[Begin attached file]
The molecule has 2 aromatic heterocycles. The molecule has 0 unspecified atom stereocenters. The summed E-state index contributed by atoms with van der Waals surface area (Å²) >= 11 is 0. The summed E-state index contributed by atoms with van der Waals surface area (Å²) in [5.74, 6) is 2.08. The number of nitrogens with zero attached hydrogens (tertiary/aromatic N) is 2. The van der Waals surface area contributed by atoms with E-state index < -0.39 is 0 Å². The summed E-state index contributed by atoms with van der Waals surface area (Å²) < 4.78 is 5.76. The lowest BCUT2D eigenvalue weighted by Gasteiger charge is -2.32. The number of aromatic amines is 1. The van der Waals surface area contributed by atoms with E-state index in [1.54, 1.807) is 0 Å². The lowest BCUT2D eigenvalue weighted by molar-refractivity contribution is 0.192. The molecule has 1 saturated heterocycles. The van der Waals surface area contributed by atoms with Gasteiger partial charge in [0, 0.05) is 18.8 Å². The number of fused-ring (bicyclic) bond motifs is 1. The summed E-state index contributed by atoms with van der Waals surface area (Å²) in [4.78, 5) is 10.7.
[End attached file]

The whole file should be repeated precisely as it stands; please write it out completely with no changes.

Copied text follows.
The molecule has 2 aromatic heterocycles. The molecule has 0 unspecified atom stereocenters. The summed E-state index contributed by atoms with van der Waals surface area (Å²) >= 11 is 0. The summed E-state index contributed by atoms with van der Waals surface area (Å²) in [5.74, 6) is 2.08. The number of nitrogens with zero attached hydrogens (tertiary/aromatic N) is 2. The van der Waals surface area contributed by atoms with E-state index < -0.39 is 0 Å². The summed E-state index contributed by atoms with van der Waals surface area (Å²) < 4.78 is 5.76. The lowest BCUT2D eigenvalue weighted by Gasteiger charge is -2.32. The number of aromatic amines is 1. The van der Waals surface area contributed by atoms with E-state index in [1.54, 1.807) is 0 Å². The lowest BCUT2D eigenvalue weighted by molar-refractivity contribution is 0.192. The molecule has 1 saturated heterocycles. The van der Waals surface area contributed by atoms with Gasteiger partial charge in [0, 0.05) is 18.8 Å². The number of fused-ring (bicyclic) bond motifs is 1. The summed E-state index contributed by atoms with van der Waals surface area (Å²) in [4.78, 5) is 10.7.